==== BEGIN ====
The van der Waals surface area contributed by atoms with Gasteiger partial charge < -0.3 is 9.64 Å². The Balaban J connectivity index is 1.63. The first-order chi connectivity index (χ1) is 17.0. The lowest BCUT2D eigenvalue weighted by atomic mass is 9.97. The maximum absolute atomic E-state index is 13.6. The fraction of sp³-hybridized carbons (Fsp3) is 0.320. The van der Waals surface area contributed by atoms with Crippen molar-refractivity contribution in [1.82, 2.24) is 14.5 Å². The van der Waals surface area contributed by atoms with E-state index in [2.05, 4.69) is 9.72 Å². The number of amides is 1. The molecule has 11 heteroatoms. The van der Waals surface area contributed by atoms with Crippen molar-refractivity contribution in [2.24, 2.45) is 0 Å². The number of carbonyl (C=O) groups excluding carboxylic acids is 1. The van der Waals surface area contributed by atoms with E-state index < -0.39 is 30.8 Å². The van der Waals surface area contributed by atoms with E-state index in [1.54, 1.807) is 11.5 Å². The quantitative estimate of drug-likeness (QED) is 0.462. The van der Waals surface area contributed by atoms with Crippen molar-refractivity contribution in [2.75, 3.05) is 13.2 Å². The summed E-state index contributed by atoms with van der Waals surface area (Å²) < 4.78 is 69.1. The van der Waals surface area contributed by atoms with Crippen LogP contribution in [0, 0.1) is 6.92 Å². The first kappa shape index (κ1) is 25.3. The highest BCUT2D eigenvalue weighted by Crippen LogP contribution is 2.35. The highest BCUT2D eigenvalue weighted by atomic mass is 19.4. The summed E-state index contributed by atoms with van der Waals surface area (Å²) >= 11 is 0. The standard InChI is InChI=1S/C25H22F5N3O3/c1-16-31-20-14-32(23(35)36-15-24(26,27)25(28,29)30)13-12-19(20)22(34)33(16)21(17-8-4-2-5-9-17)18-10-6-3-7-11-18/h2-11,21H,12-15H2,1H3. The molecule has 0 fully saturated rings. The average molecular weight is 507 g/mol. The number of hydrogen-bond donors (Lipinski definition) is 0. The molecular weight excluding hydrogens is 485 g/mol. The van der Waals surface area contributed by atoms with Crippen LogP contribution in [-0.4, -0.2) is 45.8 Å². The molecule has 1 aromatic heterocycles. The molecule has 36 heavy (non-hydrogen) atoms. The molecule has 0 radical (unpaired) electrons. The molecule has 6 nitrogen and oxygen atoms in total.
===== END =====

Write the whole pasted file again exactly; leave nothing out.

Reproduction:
The van der Waals surface area contributed by atoms with Gasteiger partial charge < -0.3 is 9.64 Å². The Balaban J connectivity index is 1.63. The first-order chi connectivity index (χ1) is 17.0. The lowest BCUT2D eigenvalue weighted by atomic mass is 9.97. The maximum absolute atomic E-state index is 13.6. The fraction of sp³-hybridized carbons (Fsp3) is 0.320. The van der Waals surface area contributed by atoms with Crippen molar-refractivity contribution in [1.82, 2.24) is 14.5 Å². The van der Waals surface area contributed by atoms with E-state index in [2.05, 4.69) is 9.72 Å². The number of amides is 1. The molecule has 11 heteroatoms. The van der Waals surface area contributed by atoms with Crippen molar-refractivity contribution in [2.24, 2.45) is 0 Å². The number of carbonyl (C=O) groups excluding carboxylic acids is 1. The van der Waals surface area contributed by atoms with E-state index < -0.39 is 30.8 Å². The van der Waals surface area contributed by atoms with E-state index in [1.54, 1.807) is 11.5 Å². The quantitative estimate of drug-likeness (QED) is 0.462. The van der Waals surface area contributed by atoms with Crippen molar-refractivity contribution in [2.75, 3.05) is 13.2 Å². The summed E-state index contributed by atoms with van der Waals surface area (Å²) < 4.78 is 69.1. The van der Waals surface area contributed by atoms with Crippen LogP contribution in [0, 0.1) is 6.92 Å². The first kappa shape index (κ1) is 25.3. The highest BCUT2D eigenvalue weighted by Crippen LogP contribution is 2.35. The highest BCUT2D eigenvalue weighted by atomic mass is 19.4. The summed E-state index contributed by atoms with van der Waals surface area (Å²) >= 11 is 0. The standard InChI is InChI=1S/C25H22F5N3O3/c1-16-31-20-14-32(23(35)36-15-24(26,27)25(28,29)30)13-12-19(20)22(34)33(16)21(17-8-4-2-5-9-17)18-10-6-3-7-11-18/h2-11,21H,12-15H2,1H3. The molecule has 0 fully saturated rings. The average molecular weight is 507 g/mol. The number of hydrogen-bond donors (Lipinski definition) is 0. The molecular weight excluding hydrogens is 485 g/mol. The van der Waals surface area contributed by atoms with Crippen LogP contribution in [-0.4, -0.2) is 45.8 Å². The molecule has 1 aromatic heterocycles. The molecule has 36 heavy (non-hydrogen) atoms. The molecule has 0 radical (unpaired) electrons. The molecule has 6 nitrogen and oxygen atoms in total.